Living Slower: Increasing Variance

As I try to live slower this year I’m also faced with increasing pressure to get more done at work & at home.

At first I thought these were opposing forces, but as I’ve been contemplating on it I no longer believe that has to be the case.

When we talk about pace we often think about the mean (average). The thing that doesn’t take into account is variance – the spread between the data points that make up that average.

Variance

Here is a great illustration of variance that shows two cases – each with the same total & same mean. The one that is more spread out in its distribution has more variance.variance

For me, life started to feel a bit like that dark green cluster – always moving at a similar pace. Low variance.

At work I have a lot to get done, then I come home and have a lot to get done and when I find some free time, knowing it was limited, I’d try to do a bunch of things I really wanted to do. After doing that for long enough you start to slow down & get worn out. Your fastest pace is no longer as fast and since you always feel behind your slowest pace can never be as slow.

I’m now considering how I can in fact move my mean pace down while still getting a lot more done. I believe I can do this by leveraging variance.

What that means is less time at the average and more time at the extremes. Like case 2 below.

variance-2

 

To me that means working hard until I am no longer effective and then resting.

The trick for me is forcing those low paces. A lot of things I like to do for fun actually feel like work. Most of it is on the computer. (Writing this is no exception.)

Ironman Training & Variance

This isn’t a foreign concept to me. It is actually exactly how I trained for my Ironman last year. If you haven’t trained for a race ever you might think you do it by going out and running a bit every day as fast as you can handle. In fact, the best practice, and the training plan I followed, called for the opposite.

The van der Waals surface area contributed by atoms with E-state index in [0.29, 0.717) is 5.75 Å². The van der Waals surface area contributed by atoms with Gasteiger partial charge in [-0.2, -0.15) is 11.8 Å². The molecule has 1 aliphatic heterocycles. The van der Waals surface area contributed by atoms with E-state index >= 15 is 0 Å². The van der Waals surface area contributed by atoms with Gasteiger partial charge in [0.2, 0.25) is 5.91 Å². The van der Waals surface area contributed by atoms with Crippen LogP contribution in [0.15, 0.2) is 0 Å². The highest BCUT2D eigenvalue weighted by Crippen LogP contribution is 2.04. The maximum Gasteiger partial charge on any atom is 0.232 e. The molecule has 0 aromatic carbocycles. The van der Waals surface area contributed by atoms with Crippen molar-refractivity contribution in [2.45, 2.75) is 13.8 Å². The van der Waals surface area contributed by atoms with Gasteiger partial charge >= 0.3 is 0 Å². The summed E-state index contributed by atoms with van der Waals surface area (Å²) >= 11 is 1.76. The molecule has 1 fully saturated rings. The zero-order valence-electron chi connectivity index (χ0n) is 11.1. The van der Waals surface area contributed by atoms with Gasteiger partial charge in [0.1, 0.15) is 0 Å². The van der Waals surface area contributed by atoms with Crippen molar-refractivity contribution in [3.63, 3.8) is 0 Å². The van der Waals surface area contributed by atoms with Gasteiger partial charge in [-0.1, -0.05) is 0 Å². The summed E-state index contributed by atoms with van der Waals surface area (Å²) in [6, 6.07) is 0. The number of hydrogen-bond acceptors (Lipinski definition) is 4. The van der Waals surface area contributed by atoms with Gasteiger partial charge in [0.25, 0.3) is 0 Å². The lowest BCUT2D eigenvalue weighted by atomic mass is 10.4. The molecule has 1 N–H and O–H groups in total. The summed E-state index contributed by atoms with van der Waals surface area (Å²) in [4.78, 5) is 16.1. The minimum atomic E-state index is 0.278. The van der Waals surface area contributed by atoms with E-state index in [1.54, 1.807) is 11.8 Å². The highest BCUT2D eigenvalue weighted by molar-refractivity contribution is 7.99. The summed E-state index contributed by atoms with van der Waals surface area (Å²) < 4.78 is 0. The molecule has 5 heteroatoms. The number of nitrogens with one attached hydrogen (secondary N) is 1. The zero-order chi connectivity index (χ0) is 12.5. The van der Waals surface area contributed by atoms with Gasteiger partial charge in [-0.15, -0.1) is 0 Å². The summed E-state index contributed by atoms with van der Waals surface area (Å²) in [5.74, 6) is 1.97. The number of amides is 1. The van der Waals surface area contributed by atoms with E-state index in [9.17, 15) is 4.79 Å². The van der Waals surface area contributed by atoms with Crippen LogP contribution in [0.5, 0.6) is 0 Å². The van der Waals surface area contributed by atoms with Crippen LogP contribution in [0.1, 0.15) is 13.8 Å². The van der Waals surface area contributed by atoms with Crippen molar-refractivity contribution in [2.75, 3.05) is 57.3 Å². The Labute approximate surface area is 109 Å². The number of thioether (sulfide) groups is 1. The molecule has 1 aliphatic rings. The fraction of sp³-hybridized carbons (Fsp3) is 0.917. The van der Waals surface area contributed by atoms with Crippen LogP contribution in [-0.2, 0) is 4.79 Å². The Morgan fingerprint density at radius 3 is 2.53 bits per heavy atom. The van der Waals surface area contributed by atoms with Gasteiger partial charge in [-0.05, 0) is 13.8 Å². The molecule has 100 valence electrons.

On half of the days I would do short workouts where I would go really fast and push myself. The other half of the days I would take as a rest day, going slower for a bit longer of a distance to let my body recover.

This variance in training produced great results. It helped me mentally because as tough as things were on the hard days, I knew they would be over soon and a rest day would be up next. It also helped prevent physical burnout.

Living Slowly Through Variance

As I think about things that I consider rest today there are a whole lot that aren’t actually that restful.

Some things I would classify as a 3 or 4 on a pace scale. Reading things online often falls into that category for me. I feel a need to pay attention to everything and to research things I don’t know much about and then after an hour of it I feel more exhausted than when I started but didn’t really accomplish anything.

I’ve even vacationed so hard before that I came back exhausted – I was supposed to be taking a break and was cranking a 6 or 7 the whole time.

Then there are the things that feel productive but that aren’t really.

A few items that might be a 5 or 6 include sending emails & large meetings. They seem like they should be counted as work time, but often aren’t really moving anything forward.

Then there are the countless hours people waste at work logging time in the office because most managers are still not able to quantify productivity, so they default to measuring time-in-seat.

Living with variance is looking for more 1s and 10s.

10s are those hours where you’re dialed in the zone: writing code, drafting documents, brainstorming like a boss, hammer-to-nails. Those time where you crank through items on your todo list. Specifically items on a well filtered and intentional todo list.

1s are those times where you feel yourself recharging: sleeping, reading a book, staring at a fire, laying on the grass outside.

So my goal is to drop the mean a bit but increase the throughput. Drop everything in the middle and replace it with real rest. Then add more high quality & fast paced productivity with some of the remaining energy.

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